## Imputation of missing data

The problem of data availability is crucial, although it is common in sustainability
studies (see, e.g., Esty *et al*., 2005). SAFE needs 75 basic indicators
per country as inputs to assess all aspects of sustainability. For the 128
countries considered, a total of 128×75= 9,600 normalized inputs are
required. However, because only few counties provide data for all indicators,
284 values (approximately 3% of the data) are missing. To ameliorate this
situation a data imputation procedure is performed.

As a first step of the imputation procedure, countries are grouped by similarity according to geographic, economic, and cultural criteria. This is done as follows:

- Country groups are formed according to geography as given by the United Nations Statistics Division (2010)
- These groups are refined, taking into account economic criteria. Such country groupings are also given by the United Nations Statistics Division (2010) and the World Bank (2010). For example:
- The group of Baltic countries is separated from the group of Scandinavian countries, since the latter forms a group of high-income OECD countries, although they all belong to the geographic area of North Europe.
- UK and Ireland are grouped together with other Western European countries, although they are located in North Europe in order to form a homogenous group of OECD countries and high-income developed economies.

The resulting groups consist of highly similar countries (*s _{ij}* =
2), as shown by the rectangular boxes of Fig.
5.

- Pairs of groups with moderate similarity are found using geographical and economic criteria. For example:
- Western European countries are moderately similar to other OECD members which belong to the groups of North America, Scandinavia, South Europe, and Japan.
- The group of South America consists of middle-income countries which are moderately similar to Central American countries, but not to the high-income OECD countries in North America.

The result of this step is presented by the arrows of Fig.
5, which correspond
to moderately similar (groups of) countries (*s _{ij}* = 1).

In the second step of the imputation procedure a distance matrix is set up that measures how different are the available data of a country from those of another similar country. The basic indicators fall within 8 groups:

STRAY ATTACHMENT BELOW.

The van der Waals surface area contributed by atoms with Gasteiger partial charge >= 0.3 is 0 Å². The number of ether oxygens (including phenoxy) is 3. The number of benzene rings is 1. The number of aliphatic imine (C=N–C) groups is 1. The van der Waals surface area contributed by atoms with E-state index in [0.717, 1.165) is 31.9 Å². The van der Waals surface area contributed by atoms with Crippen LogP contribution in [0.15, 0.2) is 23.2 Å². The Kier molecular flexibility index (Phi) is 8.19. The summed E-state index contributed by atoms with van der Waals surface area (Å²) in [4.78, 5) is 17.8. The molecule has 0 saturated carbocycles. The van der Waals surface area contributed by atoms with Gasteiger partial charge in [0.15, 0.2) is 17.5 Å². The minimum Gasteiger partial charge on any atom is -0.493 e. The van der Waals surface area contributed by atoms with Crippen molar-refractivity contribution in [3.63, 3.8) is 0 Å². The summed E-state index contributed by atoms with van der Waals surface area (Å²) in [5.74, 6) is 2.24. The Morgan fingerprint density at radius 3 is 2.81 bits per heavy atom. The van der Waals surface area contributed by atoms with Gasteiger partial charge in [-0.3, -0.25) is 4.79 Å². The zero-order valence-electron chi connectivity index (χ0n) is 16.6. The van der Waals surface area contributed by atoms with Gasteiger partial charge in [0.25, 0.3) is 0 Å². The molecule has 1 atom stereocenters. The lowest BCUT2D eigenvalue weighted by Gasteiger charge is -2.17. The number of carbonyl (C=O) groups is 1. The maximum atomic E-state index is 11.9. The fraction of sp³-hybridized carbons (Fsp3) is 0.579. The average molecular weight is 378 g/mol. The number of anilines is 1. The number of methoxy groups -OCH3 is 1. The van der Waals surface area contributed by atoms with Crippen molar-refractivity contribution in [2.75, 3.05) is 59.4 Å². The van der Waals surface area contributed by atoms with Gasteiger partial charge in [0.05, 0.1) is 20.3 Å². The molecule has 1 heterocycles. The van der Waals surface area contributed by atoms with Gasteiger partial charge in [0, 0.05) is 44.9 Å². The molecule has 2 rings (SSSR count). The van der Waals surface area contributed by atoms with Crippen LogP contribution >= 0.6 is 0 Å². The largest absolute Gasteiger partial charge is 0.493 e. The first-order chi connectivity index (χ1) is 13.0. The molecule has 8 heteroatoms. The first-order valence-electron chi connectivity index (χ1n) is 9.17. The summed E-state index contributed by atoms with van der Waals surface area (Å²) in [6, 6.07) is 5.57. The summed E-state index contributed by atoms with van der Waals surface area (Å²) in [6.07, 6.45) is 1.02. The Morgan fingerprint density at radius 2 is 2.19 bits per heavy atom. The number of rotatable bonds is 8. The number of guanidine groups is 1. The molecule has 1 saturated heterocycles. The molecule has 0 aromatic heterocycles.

- LAND,
- WATER,
- BIOD,
- AIR,
- POLICY,
- WEALTH,
- HEALTH, and
- KNOW.

Suppose that some basic
input from indicator group *g* is not available for country *i*.
Let *j* be an index of countries similar to *i*, i.e., *s _{ij}* =
1 or 2. For each pair (

*i*,

*j*), the Euclidean distance

*d*is computed using those normalized indicators of group

_{ijg}*g*for which data are available for both

*i*and

*j*. The Euclidean distance is given by the square root of the average of squared indicator differences:

where *x _{ic}* is the normalized value of indicator

*c*for country

*i*, which is obtained by exponential smoothing (step 2 of Fig. 1). When no group

*g*indicator is available for both countries

*i*and

*j*the corresponding Euclidean distance is assumed to be infinite, i.e., \({d_{ijg}} = \infty \) .

In the third and last step of the imputation procedure the missing value
of an indicator is filled in using the average value of this indicator over
all countries with maximum similarity and minimum Euclidean distance. Suppose
that an indicator of group *g* is not available for country *i*.
The following algorithm is used to find countries that meet the similarity
and distance criteria. Index *j* runs exclusively over those countries
for which the indicator to be imputed is available.

- Compute
*d*for each country_{ijg}*j*in the same group as*i*(*s*= 2). Find those countries for which_{ij}*d*≤ 0.1 (10% of the maximum value of a normalized indicator). If no countries are found, then go to step 2._{ijg} - Compute
*d*for all moderately similar countries (_{ijg}*s*= 1). Choose those countries for which_{ij}*d*≤ 0.1. If no country satisfies this, then go to step 3._{ijg} - Find countries in the same group as
*i*(*s*= 2) for which_{ij}*d*≤ 0.2 (20% of the maximum value of a normalized indicator). If no countries are found, then go to step 4._{ijg} - Find moderately similar countries (
*s*= 1) for which_{ij}*d*≤ 0.2. If no countries are found, then go to step 5._{ijg} - Compute
*d*for each unrelated country_{ijg}*j*(*s*= 0) and select those with the minimum distance._{ij}

Using the above algorithm, a complete data base is formed for 128 countries
and 75 indicators per country. On average, 1.86 or about two countries are
chosen to impute each of the 284 missing inputs. The average value of distances *d _{ijg}* is
0.105, with an average range of 0.012.

### References

- Esty DC, Levy M, Srebotnjak T, Sherbinin A (2005) 2005 Environmental sustainability index: Benchmarking national environmental stewardship, Yale Center for Environmental Law & Policy, New Haven, CT.
- United Nations Statistics Division (2010) Composition of macro geographical (continental) regions, geographical sub-regions, and selected economic and other groupings.
- World Bank (2010) Country groups.